I don't think any one case created more turmoil than that of the local sports writer Margaret Lindsley Warden. Ms. Warden was not only a very popular equestrian writer, she was also a part of one of Nashville's oldest & most prestigious families that dated back to long time relationships to the McGavock, Jackson, and Grundy families in the early 1800's.
It has been said that she fought so hard to remain in her home on Belmont Circle that Belmont University eventually built her a replica home on another piece of Belmont land located on Acklen Avenue. We think that just maybe Margaret got a bit of sweet revenge because she donated her equestrian collection, one of the nation's largest known individual equestrian collections, to MTSU in 1998 and some of her Lindsley Family Collection to the TSLA.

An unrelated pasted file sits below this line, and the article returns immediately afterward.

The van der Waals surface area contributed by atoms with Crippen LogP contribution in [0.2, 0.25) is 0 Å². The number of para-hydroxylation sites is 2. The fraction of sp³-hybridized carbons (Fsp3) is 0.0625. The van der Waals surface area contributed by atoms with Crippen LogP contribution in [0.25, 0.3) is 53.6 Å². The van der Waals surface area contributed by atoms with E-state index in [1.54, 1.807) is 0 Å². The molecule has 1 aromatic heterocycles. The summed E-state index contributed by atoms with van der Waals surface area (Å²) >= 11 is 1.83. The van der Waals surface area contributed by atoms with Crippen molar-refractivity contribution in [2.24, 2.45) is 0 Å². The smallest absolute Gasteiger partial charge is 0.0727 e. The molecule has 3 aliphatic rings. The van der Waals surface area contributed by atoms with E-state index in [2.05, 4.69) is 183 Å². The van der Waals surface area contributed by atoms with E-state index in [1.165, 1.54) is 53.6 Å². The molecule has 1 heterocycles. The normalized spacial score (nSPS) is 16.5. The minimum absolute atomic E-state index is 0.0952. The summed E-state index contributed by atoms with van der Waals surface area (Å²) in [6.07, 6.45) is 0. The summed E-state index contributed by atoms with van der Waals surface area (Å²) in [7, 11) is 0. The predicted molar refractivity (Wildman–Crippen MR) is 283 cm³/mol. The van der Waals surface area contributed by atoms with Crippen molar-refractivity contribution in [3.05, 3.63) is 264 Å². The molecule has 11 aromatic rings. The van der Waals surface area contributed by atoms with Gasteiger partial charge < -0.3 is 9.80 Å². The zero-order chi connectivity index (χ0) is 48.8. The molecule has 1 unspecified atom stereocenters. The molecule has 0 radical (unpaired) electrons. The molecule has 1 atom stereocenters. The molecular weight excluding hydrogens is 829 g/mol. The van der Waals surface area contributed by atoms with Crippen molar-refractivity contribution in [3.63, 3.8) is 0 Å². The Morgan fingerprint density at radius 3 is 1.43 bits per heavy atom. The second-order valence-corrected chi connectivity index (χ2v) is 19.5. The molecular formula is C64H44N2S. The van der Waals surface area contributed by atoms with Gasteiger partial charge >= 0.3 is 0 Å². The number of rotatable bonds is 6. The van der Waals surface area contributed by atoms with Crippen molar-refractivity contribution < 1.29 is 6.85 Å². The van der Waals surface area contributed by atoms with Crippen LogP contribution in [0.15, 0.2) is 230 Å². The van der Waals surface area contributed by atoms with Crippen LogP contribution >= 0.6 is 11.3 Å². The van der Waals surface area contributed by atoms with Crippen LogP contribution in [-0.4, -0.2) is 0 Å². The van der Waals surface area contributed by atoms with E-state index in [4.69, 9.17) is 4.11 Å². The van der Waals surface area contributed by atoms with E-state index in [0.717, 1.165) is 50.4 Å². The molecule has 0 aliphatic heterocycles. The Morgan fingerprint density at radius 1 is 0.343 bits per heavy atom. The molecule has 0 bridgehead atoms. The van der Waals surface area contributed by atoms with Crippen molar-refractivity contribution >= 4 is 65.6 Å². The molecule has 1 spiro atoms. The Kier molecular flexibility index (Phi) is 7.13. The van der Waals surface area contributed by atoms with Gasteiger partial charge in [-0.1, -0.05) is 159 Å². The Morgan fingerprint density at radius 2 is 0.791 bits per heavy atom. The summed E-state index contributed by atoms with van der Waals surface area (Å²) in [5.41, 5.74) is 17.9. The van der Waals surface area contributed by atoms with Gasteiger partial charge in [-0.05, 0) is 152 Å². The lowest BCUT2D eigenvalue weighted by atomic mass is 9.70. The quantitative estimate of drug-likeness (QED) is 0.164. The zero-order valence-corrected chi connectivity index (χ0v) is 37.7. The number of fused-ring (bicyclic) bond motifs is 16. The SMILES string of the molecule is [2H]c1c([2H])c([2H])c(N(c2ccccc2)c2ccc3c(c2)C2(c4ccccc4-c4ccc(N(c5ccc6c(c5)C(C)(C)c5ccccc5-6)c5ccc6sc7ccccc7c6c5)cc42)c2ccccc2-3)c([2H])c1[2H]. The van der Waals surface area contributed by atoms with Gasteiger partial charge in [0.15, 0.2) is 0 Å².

But the last laugh actually came after her death, at the age of 103, when the remainder of her estate was auctioned off in 2008. This incredible collection included everything from war letters written in 1812 to an exceptional copy of an 1887 edition of Goodspeed's "History of Tennessee." If the folks of Belmont & Nashville Government (the MHDA in particular) had treated her just a tad bit better, then just maybe, many of these priceless historical items would've been donated locally to some of Nashville's Historical Organizations instead of finding their way to an auction block.
Tuesday, November 03, 2009
Universities that seek to expand into neighborhoods take note of the substantial costs to Belmont University of picking on the wrong sports writer (via writer/blogger Jan Duke):